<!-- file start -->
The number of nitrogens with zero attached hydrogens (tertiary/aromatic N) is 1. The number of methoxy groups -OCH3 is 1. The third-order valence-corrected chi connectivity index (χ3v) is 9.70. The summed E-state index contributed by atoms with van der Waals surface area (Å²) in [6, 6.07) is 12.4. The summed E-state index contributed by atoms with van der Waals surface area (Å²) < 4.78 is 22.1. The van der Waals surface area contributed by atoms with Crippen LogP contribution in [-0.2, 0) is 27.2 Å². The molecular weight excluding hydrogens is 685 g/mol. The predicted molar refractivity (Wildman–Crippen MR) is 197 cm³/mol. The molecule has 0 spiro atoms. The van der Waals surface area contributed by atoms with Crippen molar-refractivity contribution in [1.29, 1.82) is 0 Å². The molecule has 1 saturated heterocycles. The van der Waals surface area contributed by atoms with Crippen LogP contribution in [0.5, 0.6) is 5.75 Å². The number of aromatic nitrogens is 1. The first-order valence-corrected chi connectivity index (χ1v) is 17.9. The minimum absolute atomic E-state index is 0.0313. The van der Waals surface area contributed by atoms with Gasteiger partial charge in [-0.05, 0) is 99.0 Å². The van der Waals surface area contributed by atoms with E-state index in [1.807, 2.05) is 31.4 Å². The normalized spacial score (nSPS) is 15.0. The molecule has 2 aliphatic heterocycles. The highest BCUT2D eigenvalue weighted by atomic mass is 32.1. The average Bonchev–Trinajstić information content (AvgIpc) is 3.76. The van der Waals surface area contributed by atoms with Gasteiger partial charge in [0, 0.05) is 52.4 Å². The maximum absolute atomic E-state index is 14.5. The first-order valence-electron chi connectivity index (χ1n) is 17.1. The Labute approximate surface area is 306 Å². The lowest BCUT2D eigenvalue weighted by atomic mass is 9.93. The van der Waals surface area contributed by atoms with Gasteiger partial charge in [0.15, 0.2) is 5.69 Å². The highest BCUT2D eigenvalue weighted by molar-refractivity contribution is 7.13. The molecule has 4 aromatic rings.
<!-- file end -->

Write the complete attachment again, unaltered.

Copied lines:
The number of nitrogens with zero attached hydrogens (tertiary/aromatic N) is 1. The number of methoxy groups -OCH3 is 1. The third-order valence-corrected chi connectivity index (χ3v) is 9.70. The summed E-state index contributed by atoms with van der Waals surface area (Å²) in [6, 6.07) is 12.4. The summed E-state index contributed by atoms with van der Waals surface area (Å²) < 4.78 is 22.1. The van der Waals surface area contributed by atoms with Crippen LogP contribution in [-0.2, 0) is 27.2 Å². The molecular weight excluding hydrogens is 685 g/mol. The predicted molar refractivity (Wildman–Crippen MR) is 197 cm³/mol. The molecule has 0 spiro atoms. The van der Waals surface area contributed by atoms with Crippen molar-refractivity contribution in [1.29, 1.82) is 0 Å². The molecule has 1 saturated heterocycles. The van der Waals surface area contributed by atoms with Crippen LogP contribution in [0.5, 0.6) is 5.75 Å². The number of aromatic nitrogens is 1. The first-order valence-corrected chi connectivity index (χ1v) is 17.9. The minimum absolute atomic E-state index is 0.0313. The van der Waals surface area contributed by atoms with Gasteiger partial charge in [-0.05, 0) is 99.0 Å². The van der Waals surface area contributed by atoms with E-state index in [1.807, 2.05) is 31.4 Å². The normalized spacial score (nSPS) is 15.0. The molecule has 2 aliphatic heterocycles. The highest BCUT2D eigenvalue weighted by atomic mass is 32.1. The average Bonchev–Trinajstić information content (AvgIpc) is 3.76. The van der Waals surface area contributed by atoms with Gasteiger partial charge in [0, 0.05) is 52.4 Å². The maximum absolute atomic E-state index is 14.5. The first-order valence-electron chi connectivity index (χ1n) is 17.1. The Labute approximate surface area is 306 Å². The lowest BCUT2D eigenvalue weighted by atomic mass is 9.93. The van der Waals surface area contributed by atoms with Gasteiger partial charge in [0.15, 0.2) is 5.69 Å². The highest BCUT2D eigenvalue weighted by molar-refractivity contribution is 7.13. The molecule has 4 aromatic rings.